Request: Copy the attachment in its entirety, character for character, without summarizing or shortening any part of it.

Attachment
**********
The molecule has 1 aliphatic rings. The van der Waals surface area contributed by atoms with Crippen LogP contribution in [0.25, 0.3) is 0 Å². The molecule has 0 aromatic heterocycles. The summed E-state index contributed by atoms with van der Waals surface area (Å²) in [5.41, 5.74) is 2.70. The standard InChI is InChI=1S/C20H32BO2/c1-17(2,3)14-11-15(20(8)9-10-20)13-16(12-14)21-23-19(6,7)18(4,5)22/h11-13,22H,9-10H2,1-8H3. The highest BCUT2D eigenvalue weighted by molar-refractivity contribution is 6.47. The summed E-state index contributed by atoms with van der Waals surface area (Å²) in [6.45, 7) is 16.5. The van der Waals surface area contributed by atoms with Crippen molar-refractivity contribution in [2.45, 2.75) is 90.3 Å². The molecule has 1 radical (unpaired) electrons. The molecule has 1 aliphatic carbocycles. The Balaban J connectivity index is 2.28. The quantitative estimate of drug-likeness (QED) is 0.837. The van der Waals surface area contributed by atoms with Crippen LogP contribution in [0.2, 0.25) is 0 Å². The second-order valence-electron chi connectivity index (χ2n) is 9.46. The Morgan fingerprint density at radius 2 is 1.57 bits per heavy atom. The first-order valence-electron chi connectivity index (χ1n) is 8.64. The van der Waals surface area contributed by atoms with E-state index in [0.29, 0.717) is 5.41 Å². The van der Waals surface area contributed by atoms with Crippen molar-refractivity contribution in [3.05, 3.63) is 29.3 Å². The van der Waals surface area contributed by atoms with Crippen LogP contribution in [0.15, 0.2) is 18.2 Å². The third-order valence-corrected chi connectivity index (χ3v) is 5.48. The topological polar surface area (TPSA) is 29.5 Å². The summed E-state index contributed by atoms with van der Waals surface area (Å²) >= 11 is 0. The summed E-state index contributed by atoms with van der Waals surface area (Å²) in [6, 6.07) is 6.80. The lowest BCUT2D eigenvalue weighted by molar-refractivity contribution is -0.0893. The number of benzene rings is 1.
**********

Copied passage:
The molecule has 1 aliphatic rings. The van der Waals surface area contributed by atoms with Crippen LogP contribution in [0.25, 0.3) is 0 Å². The molecule has 0 aromatic heterocycles. The summed E-state index contributed by atoms with van der Waals surface area (Å²) in [5.41, 5.74) is 2.70. The standard InChI is InChI=1S/C20H32BO2/c1-17(2,3)14-11-15(20(8)9-10-20)13-16(12-14)21-23-19(6,7)18(4,5)22/h11-13,22H,9-10H2,1-8H3. The highest BCUT2D eigenvalue weighted by molar-refractivity contribution is 6.47. The summed E-state index contributed by atoms with van der Waals surface area (Å²) in [6.45, 7) is 16.5. The van der Waals surface area contributed by atoms with Crippen molar-refractivity contribution in [2.45, 2.75) is 90.3 Å². The molecule has 1 radical (unpaired) electrons. The molecule has 1 aliphatic carbocycles. The Balaban J connectivity index is 2.28. The quantitative estimate of drug-likeness (QED) is 0.837. The van der Waals surface area contributed by atoms with Crippen LogP contribution in [0.2, 0.25) is 0 Å². The second-order valence-electron chi connectivity index (χ2n) is 9.46. The Morgan fingerprint density at radius 2 is 1.57 bits per heavy atom. The first-order valence-electron chi connectivity index (χ1n) is 8.64. The van der Waals surface area contributed by atoms with E-state index in [0.29, 0.717) is 5.41 Å². The van der Waals surface area contributed by atoms with Crippen molar-refractivity contribution in [3.05, 3.63) is 29.3 Å². The van der Waals surface area contributed by atoms with Crippen LogP contribution in [0.15, 0.2) is 18.2 Å². The third-order valence-corrected chi connectivity index (χ3v) is 5.48. The topological polar surface area (TPSA) is 29.5 Å². The summed E-state index contributed by atoms with van der Waals surface area (Å²) >= 11 is 0. The summed E-state index contributed by atoms with van der Waals surface area (Å²) in [6, 6.07) is 6.80. The lowest BCUT2D eigenvalue weighted by molar-refractivity contribution is -0.0893. The number of benzene rings is 1.